Prosecutors in Tokyo have asked judges to question Carlos Ghosn’s wife in connection with funds allegedly misappropriated by the former Nissan Motor chairman, sources said Sunday.
Tokyo prosecutors are considering questioning Ghosn’s wife, Carole, over an allegation that part of the automaker’s sales incentive payments to an Omani distributor was channeled to her company for personal use, the sources said.
Prosecutors suspect that Carole Ghosn’s company used the money partly to fund the purchase of a luxurious yacht mainly for their family’s use.
The prosecutors asked her to meet them for voluntary questioning as an unsworn witness, but the request was turned down, which prompted them to ask judges to question her on their behalf before they open the first hearing on the allegations, public broadcaster NHK reported. Such a request gives judges the power to question on a mandatory basis witnesses who refuse to testify, according to the broadcaster. Prosecutors were not immediately available for comment.
Meanwhile, Carole Ghosn has flown to Paris to appeal to the French government to help her husband and said the government “should do more for him,” the Financial Times reported on Sunday.
“I don’t think they’ve done enough. I don’t think he’s had enough support and he’s calling for assistance,” she told the FT in an interview before boarding a flight out of Japan on Friday. “As a French citizen, it should be a right.”
Carole Ghosn also told the Journal du Dimanche newspaper in France that her husband had recorded a video interview in English before his detention. “He names the people responsible for what has happened to him. The lawyers have it. It will be released soon,” she told the newspaper.
It was separately reported that Ghosn’s defense team plans to show around April 11, the day he was due to hold a news conference, a video message he recorded before his latest arrest.
Ghosn was rearrested on Thursday on suspicion he had tried to enrich himself at Nissan’s expense, in another dramatic twist that his lawyers called an attempt to muzzle him. The fresh arrest opens up the possibility that he will be interrogated again without his lawyer present, as is the norm in Japan.
The additional charge would likely prolong Ghosn’s trial, which is expected to begin later this year, his lawyer has said, adding that loss of access to Ghosn’s trial-related documents could put his client at a disadvantage in fighting his case.
Tokyo prosecutors confiscated Carole Ghosn’s passport and a mobile phone Thursday when they served a fourth arrest warrant on Ghosn in connection with the misuse of Nissan monies paid to the Omani company, Suhail Bahwan Automobiles. It was not clear if her passport had been returned or whether she holds multiple passports.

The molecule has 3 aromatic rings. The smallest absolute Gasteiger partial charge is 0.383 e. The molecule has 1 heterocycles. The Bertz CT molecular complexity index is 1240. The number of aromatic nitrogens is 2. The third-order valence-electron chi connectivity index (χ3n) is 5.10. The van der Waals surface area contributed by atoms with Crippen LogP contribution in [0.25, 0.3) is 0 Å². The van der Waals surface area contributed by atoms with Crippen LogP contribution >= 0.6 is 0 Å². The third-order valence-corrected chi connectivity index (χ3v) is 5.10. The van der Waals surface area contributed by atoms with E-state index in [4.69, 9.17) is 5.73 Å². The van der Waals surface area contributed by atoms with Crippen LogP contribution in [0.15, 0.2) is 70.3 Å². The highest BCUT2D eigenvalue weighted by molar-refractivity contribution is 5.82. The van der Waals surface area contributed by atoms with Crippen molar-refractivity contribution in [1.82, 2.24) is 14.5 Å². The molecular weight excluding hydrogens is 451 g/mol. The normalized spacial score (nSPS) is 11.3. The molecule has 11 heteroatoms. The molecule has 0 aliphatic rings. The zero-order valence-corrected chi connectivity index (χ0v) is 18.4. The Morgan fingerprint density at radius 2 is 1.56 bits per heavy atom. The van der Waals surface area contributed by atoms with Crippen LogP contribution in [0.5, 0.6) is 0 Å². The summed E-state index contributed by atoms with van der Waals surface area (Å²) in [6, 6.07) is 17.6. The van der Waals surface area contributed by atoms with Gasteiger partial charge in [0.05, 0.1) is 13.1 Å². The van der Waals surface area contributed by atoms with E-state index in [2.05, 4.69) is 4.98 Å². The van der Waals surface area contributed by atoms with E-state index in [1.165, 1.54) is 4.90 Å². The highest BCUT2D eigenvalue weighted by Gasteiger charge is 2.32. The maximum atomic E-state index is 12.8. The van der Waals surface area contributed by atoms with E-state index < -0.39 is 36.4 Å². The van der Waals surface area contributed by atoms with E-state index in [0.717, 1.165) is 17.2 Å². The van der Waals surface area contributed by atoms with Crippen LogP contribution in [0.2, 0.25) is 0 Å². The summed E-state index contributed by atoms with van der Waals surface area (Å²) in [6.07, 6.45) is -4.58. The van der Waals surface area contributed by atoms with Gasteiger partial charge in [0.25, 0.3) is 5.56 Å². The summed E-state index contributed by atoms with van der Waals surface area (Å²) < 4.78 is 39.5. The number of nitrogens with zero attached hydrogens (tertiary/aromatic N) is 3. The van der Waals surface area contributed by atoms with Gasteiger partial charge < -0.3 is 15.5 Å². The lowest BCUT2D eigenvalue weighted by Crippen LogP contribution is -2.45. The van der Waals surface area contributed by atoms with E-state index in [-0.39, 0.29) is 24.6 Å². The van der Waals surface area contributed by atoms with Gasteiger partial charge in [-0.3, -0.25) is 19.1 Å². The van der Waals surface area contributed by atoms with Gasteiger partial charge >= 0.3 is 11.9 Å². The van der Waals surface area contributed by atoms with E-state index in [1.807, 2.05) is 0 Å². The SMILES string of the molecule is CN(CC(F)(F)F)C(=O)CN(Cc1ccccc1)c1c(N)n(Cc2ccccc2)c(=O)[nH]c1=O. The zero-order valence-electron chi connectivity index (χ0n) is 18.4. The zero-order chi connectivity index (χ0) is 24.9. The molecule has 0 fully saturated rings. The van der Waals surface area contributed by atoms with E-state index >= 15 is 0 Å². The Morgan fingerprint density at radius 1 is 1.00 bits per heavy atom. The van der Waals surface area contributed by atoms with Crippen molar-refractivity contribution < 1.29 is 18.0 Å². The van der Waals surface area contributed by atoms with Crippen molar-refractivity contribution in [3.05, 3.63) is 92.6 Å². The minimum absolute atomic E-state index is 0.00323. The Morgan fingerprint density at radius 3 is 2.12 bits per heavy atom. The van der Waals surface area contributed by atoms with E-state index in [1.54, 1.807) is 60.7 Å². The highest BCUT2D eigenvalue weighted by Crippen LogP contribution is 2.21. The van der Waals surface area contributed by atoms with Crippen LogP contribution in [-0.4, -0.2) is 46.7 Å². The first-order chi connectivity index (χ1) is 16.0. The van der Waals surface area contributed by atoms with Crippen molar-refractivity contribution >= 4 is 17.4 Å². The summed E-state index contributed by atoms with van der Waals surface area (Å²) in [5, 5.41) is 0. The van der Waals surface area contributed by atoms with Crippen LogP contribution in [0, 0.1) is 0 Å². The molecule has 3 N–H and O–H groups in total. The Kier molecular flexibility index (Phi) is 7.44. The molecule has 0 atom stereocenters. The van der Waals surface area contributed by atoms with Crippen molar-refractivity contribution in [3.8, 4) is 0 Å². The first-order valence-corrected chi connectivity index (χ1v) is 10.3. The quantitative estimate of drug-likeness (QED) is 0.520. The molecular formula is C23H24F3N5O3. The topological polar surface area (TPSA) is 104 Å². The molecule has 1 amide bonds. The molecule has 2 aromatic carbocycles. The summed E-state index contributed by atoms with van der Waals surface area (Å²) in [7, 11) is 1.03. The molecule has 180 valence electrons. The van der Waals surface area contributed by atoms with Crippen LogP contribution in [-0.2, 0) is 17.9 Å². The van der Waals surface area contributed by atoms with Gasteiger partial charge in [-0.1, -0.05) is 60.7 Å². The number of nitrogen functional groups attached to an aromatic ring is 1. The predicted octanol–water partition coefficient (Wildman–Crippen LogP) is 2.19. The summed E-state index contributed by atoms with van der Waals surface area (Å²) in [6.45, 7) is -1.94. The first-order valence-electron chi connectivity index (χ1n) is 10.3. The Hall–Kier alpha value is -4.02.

Suhail Bahwan Automobiles allegedly received $15 million between December 2015 and July 2018 and transferred $5 million of it to a bank account of Good Faith Investments, a Lebanese investment firm Ghosn effectively owns. Ghosn has denied all of the allegations.
A suspicion emerged that the money was transferred from the Omani distributor to the Lebanese firm through several companies, the sources said. The prosecutors suspect it was an attempt to conceal the flow of the funds before they ended up in Carole Ghosn’s company, they said.
Good Faith Investments is also suspected of sending money to a California-based investment firm where Ghosn’s son is CEO.
The Tokyo District Court on Friday approved the prosecutors’ request for Ghosn to be detained up to 10 days until April 14. His detention could be extended if approved by the court.
Ghosn was first arrested in November and has since been indicted on charges including violating the financial instruments law by underreporting remuneration to regulators for years and aggravated breach of trust in relation to the alleged transfer of private investment losses to Nissan, all of which he has denied.
Meanwhile, French Foreign Minister Jean-Yves Le Drian told his Japanese counterpart Taro Kono on Saturday that his country respects Japan’s judicial procedures regarding the Ghson case.
The French minister was quoted by a Japanese Foreign Ministry official as saying in a bilateral meeting with Kono on the fringe of the Group of Seven gathering in western France that France respects Japan’s “judicial independence” in a reference to Ghosn’s re-arrest Thursday.
Le Drian also said France continues to uphold the principle of the presumption of innocence and provide consular protection to Ghosn, according to the Japanese official.
Ghosn holds Brazilian, French and Lebanese nationality.
Kono later told reporters investigations into the allegations against Ghosn “will not influence bilateral relations.”
Information from Reuters added
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